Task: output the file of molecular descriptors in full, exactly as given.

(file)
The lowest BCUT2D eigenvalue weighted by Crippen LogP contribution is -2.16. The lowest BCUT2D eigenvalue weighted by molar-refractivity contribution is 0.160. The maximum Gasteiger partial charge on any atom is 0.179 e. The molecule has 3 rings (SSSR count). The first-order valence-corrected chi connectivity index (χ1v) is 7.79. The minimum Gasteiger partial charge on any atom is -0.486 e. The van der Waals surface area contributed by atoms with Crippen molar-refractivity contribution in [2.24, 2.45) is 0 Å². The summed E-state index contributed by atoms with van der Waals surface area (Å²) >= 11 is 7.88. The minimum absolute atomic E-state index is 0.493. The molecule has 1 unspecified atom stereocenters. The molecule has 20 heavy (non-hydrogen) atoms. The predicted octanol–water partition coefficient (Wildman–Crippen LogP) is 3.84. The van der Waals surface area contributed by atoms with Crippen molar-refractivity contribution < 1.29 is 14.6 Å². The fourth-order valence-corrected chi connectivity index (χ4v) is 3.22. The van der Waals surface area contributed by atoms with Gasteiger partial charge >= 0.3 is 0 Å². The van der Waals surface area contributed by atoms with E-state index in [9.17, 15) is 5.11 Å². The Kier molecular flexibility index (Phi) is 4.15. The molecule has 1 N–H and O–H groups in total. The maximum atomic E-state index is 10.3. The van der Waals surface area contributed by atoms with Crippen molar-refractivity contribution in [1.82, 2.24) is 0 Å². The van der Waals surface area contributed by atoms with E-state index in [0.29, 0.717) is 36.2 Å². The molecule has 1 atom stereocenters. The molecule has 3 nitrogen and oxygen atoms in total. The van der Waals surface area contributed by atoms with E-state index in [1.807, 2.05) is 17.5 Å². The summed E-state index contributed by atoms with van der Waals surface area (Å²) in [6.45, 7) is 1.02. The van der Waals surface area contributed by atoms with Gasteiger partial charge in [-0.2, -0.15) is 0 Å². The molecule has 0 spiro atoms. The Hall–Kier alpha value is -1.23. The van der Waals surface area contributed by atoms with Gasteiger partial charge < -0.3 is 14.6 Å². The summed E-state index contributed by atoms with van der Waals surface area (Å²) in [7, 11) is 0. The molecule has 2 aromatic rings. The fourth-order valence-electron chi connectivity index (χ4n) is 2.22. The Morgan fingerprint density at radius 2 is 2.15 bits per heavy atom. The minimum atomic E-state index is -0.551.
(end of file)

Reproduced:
The lowest BCUT2D eigenvalue weighted by Crippen LogP contribution is -2.16. The lowest BCUT2D eigenvalue weighted by molar-refractivity contribution is 0.160. The maximum Gasteiger partial charge on any atom is 0.179 e. The molecule has 3 rings (SSSR count). The first-order valence-corrected chi connectivity index (χ1v) is 7.79. The minimum Gasteiger partial charge on any atom is -0.486 e. The van der Waals surface area contributed by atoms with Crippen molar-refractivity contribution in [2.24, 2.45) is 0 Å². The summed E-state index contributed by atoms with van der Waals surface area (Å²) >= 11 is 7.88. The minimum absolute atomic E-state index is 0.493. The molecule has 1 unspecified atom stereocenters. The molecule has 20 heavy (non-hydrogen) atoms. The predicted octanol–water partition coefficient (Wildman–Crippen LogP) is 3.84. The van der Waals surface area contributed by atoms with Crippen molar-refractivity contribution < 1.29 is 14.6 Å². The fourth-order valence-corrected chi connectivity index (χ4v) is 3.22. The van der Waals surface area contributed by atoms with Gasteiger partial charge >= 0.3 is 0 Å². The van der Waals surface area contributed by atoms with E-state index in [9.17, 15) is 5.11 Å². The Kier molecular flexibility index (Phi) is 4.15. The molecule has 1 N–H and O–H groups in total. The maximum atomic E-state index is 10.3. The van der Waals surface area contributed by atoms with Crippen molar-refractivity contribution in [1.82, 2.24) is 0 Å². The van der Waals surface area contributed by atoms with E-state index in [0.29, 0.717) is 36.2 Å². The molecule has 1 atom stereocenters. The molecule has 3 nitrogen and oxygen atoms in total. The van der Waals surface area contributed by atoms with E-state index in [1.807, 2.05) is 17.5 Å². The summed E-state index contributed by atoms with van der Waals surface area (Å²) in [6.45, 7) is 1.02. The van der Waals surface area contributed by atoms with Gasteiger partial charge in [-0.2, -0.15) is 0 Å². The molecule has 0 spiro atoms. The Hall–Kier alpha value is -1.23. The van der Waals surface area contributed by atoms with Gasteiger partial charge < -0.3 is 14.6 Å². The summed E-state index contributed by atoms with van der Waals surface area (Å²) in [7, 11) is 0. The molecule has 2 aromatic rings. The fourth-order valence-electron chi connectivity index (χ4n) is 2.22. The Morgan fingerprint density at radius 2 is 2.15 bits per heavy atom. The minimum atomic E-state index is -0.551.